For 1971, Dodge restyled the Charger by giving it a rounder “coke bottle” shape and split grille. Popular trims included the R/T, 500, and SE. Dodge also made the Super Bee available on the Charger for 1971. Due to rising insurance rates and higher gas prices, Hemi buyers were somewhat scarce this year. Less than 65 Hemi cars were built this year.
Hot tip: Buyers seeking a rare 1971 model should seek out those painted in Citron Yella. This color was only offered for the 1971 model year.
1970 Plymouth Superbird
Developed with NASCAR racing in mind, the Superbird was crafted from the Road Runner by adding a nosecone and tall rear wing. Rumor has it, the Superbird was conceived with the intention of luring Richard Petty back to Plymouth. Power for the bird was supplied by either a 426 HEMI or the 440 Super Commando with one or three two-barrels carbs. Growing up, I remember seeing pictures of this car and thinking how cool these actually looked. Due to high insurance premiums and restrictions on emissions, the Superbird was produced only for the 1970 model year.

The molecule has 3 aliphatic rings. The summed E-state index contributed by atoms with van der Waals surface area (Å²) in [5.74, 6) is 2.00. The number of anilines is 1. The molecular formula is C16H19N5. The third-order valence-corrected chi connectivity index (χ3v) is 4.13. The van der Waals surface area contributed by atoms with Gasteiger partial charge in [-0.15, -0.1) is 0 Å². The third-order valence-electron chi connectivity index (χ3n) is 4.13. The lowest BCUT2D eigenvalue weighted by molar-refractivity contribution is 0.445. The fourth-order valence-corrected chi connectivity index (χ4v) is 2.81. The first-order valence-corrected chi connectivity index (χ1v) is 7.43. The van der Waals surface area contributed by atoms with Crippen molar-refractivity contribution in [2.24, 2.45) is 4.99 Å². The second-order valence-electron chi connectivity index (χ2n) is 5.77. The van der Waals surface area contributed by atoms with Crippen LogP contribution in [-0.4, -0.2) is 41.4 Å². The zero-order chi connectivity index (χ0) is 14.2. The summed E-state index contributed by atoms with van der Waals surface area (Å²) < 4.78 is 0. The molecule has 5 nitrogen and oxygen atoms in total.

Hot tip: Be ready to shell out a lot of dough if you want a nice ‘Bird. The 440 Hemi cars can easily command around $250,000.
1971 Plymouth Barracuda
This is definitely one of my favorite pony cars from the 1970’s. V8 power ranged from 250 horsepower in the 383-4V and up to 330 horses in the 440 Six Pack. 1971 was also the only year the ‘cuda featured quad headlights and gills on the front fenders. If this car looks familiar to you, it’s probably because you were a fan of the show Nash Bridges. The show featured a yellow convertible that actor Don Johnson drove around the streets of San Francisco.
Hot tip: If you’ve got a few dollars to spare, try finding a Hemi convertible. Only 11 were built and due to their rareness, sell for a million dollars or more.
Thanks for checking out my favorite classic Mopars. I still get excited when I see these and other classic Mopars at car shows and cruise-ins. Also, I sometimes get online to see if I can find the 1965 Plymouth Sport Fury my parents had. Maybe one day I’ll be lucky enough to find out what happened to it.